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Enhanced computer vision, sensors raise manufacturing stakes for robots as a service

RaaS is defining the second generation of robots that work alongside humans

For more than two decades, robotics market commentaries have predicted a shift, particularly in manufacturing, from traditional industrial manipulators to a new generation of mobile, sensing robots, called “cobots.” Cobots are agile assistants that use internal sensors and AI processing to operate tools or manipulate components in a shared workspace, while maintaining safety.

It hasn’t happened. Companies have successfully deployed cobots, but the rate of adoption is lagging behind expectations.

According to the International Federation of Robotics (IFR), cobots sold in 2019 made up just 3% of the total industrial robots installed. A report published by Statista projects that in 2022, cobots’ market share will advance to 8.5%. This is a fraction of a February 2018 study cited by the Robotic Industries Association that forecasted by 2025, 34% of the new robots being sold in the U.S. will be cobots.

To see a cobot in action, here’s the Kuka LBR iiwa. To ensure safe operation, cobots come with built-in constraints, like limited strength and speed. Those limitations have also limited their adoption.

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As cobots’ market share languishes, standard industrial robots are being retrofitted with computer vision technology, allowing for collaborative work combining the speed and strength of industrial robots with the problem-solving skills and finesse of humans.

This article will document the declining interest in cobots, the reasons for it and the technology that is replacing it. We report on two firms developing computer vision technology for standard robots and describe how developments in 3D vision and so-called “robots as a service” (yes, RaaS) are defining this faster-growing second generation of robots that can work alongside humans.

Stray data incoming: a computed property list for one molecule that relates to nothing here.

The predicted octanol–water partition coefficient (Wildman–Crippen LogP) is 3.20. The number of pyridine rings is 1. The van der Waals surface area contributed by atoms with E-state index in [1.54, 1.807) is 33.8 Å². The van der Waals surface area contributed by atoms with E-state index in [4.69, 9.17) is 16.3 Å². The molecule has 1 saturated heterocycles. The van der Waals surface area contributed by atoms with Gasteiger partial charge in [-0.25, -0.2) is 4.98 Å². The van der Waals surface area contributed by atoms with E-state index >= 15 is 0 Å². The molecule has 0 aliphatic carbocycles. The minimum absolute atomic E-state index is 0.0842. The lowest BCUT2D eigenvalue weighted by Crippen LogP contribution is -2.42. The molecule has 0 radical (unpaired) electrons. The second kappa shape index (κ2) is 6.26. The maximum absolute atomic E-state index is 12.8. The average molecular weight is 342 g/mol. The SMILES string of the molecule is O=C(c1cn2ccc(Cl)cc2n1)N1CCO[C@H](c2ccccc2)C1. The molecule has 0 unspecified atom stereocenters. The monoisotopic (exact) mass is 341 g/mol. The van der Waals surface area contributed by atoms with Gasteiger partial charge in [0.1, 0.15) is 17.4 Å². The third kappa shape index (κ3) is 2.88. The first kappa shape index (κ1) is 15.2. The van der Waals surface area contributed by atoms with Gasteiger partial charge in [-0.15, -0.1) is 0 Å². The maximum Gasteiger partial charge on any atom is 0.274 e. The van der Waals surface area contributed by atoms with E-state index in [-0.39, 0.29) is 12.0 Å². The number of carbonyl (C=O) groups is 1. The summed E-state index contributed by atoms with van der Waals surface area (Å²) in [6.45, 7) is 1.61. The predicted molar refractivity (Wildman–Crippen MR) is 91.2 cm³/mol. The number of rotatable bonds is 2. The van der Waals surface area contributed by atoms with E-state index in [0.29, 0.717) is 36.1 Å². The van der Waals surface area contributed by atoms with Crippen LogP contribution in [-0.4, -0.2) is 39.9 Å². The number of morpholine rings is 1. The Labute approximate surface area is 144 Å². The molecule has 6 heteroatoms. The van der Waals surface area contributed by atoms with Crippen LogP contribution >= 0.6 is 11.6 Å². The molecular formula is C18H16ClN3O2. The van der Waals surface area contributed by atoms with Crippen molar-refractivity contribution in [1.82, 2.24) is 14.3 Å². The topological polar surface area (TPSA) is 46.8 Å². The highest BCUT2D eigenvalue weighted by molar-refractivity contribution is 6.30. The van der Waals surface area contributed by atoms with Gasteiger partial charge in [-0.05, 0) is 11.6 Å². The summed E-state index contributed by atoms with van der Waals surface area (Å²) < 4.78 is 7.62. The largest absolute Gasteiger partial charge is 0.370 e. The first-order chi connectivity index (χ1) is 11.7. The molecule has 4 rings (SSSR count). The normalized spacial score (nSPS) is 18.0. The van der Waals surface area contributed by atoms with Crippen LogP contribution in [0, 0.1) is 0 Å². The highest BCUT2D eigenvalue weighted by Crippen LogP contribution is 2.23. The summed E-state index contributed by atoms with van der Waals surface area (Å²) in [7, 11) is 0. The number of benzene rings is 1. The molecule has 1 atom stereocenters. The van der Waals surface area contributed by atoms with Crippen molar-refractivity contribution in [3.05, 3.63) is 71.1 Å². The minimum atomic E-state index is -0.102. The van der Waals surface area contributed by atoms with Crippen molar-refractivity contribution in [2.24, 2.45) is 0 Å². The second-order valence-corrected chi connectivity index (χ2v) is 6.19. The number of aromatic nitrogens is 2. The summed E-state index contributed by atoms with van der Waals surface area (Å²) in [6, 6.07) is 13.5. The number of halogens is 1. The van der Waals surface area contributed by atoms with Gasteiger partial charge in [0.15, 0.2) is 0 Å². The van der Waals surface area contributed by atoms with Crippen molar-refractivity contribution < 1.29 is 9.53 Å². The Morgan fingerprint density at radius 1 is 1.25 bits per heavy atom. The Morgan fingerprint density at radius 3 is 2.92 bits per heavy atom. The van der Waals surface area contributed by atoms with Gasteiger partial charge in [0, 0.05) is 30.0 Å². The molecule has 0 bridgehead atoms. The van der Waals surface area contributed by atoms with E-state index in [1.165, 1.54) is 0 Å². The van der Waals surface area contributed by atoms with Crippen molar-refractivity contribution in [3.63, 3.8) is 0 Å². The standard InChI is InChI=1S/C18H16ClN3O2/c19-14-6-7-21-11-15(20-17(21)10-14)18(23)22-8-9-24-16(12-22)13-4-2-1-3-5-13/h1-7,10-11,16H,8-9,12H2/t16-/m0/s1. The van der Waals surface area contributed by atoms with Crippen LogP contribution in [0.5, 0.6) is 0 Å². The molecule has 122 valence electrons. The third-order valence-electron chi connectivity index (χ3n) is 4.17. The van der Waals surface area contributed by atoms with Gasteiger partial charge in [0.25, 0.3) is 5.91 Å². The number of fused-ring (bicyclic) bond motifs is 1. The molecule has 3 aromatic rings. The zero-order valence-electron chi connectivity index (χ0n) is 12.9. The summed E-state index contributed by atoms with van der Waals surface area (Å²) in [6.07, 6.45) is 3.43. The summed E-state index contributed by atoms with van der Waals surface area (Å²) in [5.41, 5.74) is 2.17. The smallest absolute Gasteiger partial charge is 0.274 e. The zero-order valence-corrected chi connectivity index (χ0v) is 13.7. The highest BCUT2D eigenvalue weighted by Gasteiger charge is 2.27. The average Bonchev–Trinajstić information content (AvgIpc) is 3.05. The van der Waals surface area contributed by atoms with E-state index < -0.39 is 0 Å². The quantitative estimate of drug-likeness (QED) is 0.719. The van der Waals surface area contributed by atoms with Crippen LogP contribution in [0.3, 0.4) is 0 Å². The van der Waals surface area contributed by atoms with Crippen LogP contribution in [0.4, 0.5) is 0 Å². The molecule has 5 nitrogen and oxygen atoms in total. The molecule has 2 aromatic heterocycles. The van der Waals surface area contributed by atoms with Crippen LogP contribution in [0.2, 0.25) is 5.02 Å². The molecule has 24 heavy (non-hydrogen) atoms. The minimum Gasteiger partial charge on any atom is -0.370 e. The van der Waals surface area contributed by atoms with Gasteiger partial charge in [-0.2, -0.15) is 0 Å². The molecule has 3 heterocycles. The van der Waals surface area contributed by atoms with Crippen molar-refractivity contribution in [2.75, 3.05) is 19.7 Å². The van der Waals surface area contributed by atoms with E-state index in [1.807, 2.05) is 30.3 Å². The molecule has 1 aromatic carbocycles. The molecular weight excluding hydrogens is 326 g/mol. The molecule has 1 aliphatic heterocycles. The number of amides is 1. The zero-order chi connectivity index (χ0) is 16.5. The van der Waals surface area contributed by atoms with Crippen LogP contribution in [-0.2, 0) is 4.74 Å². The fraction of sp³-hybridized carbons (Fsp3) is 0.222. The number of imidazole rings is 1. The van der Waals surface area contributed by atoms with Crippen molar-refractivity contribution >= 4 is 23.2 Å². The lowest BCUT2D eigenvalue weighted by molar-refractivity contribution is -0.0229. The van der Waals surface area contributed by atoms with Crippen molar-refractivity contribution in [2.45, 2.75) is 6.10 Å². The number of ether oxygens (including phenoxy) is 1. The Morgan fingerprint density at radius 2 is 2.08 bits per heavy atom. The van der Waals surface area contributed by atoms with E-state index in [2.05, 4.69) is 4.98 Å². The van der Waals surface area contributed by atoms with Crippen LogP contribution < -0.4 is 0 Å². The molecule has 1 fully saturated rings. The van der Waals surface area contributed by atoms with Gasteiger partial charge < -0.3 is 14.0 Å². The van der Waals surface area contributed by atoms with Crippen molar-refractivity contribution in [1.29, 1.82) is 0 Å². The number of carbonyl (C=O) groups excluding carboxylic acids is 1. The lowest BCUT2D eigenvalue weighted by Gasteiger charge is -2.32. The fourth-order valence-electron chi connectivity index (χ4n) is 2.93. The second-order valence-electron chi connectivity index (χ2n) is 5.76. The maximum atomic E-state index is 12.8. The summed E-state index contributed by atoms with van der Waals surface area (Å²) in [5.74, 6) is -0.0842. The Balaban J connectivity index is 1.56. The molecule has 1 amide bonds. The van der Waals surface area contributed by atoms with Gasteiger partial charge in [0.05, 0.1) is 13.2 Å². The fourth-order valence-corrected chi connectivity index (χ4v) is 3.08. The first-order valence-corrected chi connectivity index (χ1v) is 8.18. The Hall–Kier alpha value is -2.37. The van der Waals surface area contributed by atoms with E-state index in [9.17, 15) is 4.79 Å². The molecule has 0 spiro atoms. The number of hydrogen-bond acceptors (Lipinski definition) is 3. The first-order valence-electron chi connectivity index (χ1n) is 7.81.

What are robotics sensing platforms?

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MIT muscle-control system for drones lets a pilot use gestures for accurate and specific navigation

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MIT’s Computer Science and Artificial Intelligence Lab (CSAIL) has released a video of their ongoing work using input from muscle signals to control devices. Their latest involves full and fine control of drones, using just hand and arm gestures to navigate through a series of rings. This work is impressive not just because they’re using biofeedback to control the devices, instead of optical or other kinds of gesture recognition, but also because of how specific the controls can be, setting up a range of different potential applications for this kind of remote tech.

This particular group of researchers has been looking at different applications for this tech, including its use in collaborative robotics for potential industrial applications. Drone piloting is another area that could have big benefits in terms of real-world use, especially once you start to imagine entire flocks of these taking flight with a pilot provided a view of what they can see via VR. That could be a great way to do site surveying for construction, for example, or remote equipment inspection of offshore platforms and other infrastructure that’s hard for people to reach.

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Seamless robotic/human interaction is the ultimate goal of the team working on this tech, because just like how we intuit our own movements and ability to manipulate our environment most effectively, they believe the process should be as smooth when controlling and working with robots. Thinking and doing are essentially happening in parallel when we interact with our environment, but when we act through the extension of machines or remote tools, there’s often something lost in translation that results in a steep learning curve and the requirement of lots of training.

Cobotics, or the industry that focuses on building robots that can safely work alongside and in close collaboration with robots, would benefit greatly from advances that make the interaction between people and robotic equipment more natural, instinctive and, ultimately, safe. MIT’s research in this area could result in future industrial robotics products that require less training and programming to operate at scale.

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